Today in Chino I spoke at a Tea Party meeting, and discussed a few myths about the U.S. Constitution. Inspired by that opportunity, I have decided to begin a series of articles that will explore twenty-five common myths of the U.S. Constitution.
Myth #1: America has three co-equal branches of government.
Myth #2: Federal law supersedes state law. No state can make any law contrary to any federal law.
Myth #3: Roe v. Wade made abortion legal.
Myth #4: The Supreme Court interprets the Constitution, and can decide if a law is constitutional or not.
Myth #5: A Con-Con (Article V. Convention) would allow the Constitution to be re-written.
Myth #6: The Commerce Clause allows the federal government to regulate all commerce between the states however it seems fit.
Myth #7: The General Welfare Clause enables the federal government to take any action it deems necessary for the General Welfare (like entitlement programs).
Myth #8: The Constitution guarantees the separation of church and state.
Myth #9: The Constitution gives you your rights.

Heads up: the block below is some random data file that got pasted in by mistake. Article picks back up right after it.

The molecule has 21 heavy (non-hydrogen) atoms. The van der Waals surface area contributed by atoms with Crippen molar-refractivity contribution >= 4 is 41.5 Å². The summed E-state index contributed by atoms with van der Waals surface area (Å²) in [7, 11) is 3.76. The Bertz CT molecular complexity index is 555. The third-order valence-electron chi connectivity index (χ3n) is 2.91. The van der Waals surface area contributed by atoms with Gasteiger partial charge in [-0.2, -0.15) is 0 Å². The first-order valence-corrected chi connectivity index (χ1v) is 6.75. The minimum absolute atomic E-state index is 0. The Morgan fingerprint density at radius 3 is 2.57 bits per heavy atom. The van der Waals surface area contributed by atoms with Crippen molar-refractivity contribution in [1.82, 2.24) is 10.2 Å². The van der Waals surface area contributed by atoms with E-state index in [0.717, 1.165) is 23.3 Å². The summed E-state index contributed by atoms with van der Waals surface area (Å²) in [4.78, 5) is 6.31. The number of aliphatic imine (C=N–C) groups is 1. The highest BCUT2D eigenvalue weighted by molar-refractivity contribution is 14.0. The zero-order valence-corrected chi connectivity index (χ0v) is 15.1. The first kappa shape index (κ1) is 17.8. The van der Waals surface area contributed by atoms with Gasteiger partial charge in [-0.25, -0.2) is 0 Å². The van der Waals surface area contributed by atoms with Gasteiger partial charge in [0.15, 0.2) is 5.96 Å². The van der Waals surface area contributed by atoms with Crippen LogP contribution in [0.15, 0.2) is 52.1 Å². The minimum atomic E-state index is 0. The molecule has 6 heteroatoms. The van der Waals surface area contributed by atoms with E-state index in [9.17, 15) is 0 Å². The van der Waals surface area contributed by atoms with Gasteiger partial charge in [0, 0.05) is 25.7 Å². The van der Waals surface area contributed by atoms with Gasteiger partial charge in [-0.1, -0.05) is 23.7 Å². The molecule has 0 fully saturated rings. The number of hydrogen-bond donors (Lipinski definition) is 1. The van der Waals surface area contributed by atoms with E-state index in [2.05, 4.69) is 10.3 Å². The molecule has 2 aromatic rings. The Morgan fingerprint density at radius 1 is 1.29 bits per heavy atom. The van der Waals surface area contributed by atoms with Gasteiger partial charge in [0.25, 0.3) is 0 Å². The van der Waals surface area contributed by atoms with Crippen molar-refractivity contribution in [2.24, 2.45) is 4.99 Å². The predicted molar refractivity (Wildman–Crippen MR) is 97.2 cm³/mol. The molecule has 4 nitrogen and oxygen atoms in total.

Myth #10: The United States is a Democracy.
Myth #11: The United States "is," rather than "are."
Myth #12: The Bill of Rights apply to the States.
Myth #13: Anchor Babies are American Citizens.
Myth #14: The courts are the check against Congress.
Myth #15: The Founding Fathers were deists.
Myth #16: The role of government is to ensure equality through social justice.
Myth #17: The Necessary and Proper Clause allows the federal government to pass any law it deems necessary and proper.
Myth #18: The Constitution ensures no taxation without representation.
Myth #19: Being born in the United States satisfies the definition of Natural Born Citizen.
Myth #20: Constitution is an outdated document, or a living document.
Myth #21: Executive Orders can modify law.
Myth #22: The Federal Government has Implied Powers that are not specifically enumerated by the Constitution.
Myth #23: Progressive Income Tax Rate is Constitutional because of the 16th Amendment.
Myth #24: The Federal Government's job is to tell the States what they can and can't do.
Myth #25: The President has to ask Congress for permission to wage war because the Constitution gives the Congress the authority to declare war.
-- Political Pistachio Conservative News and Commentary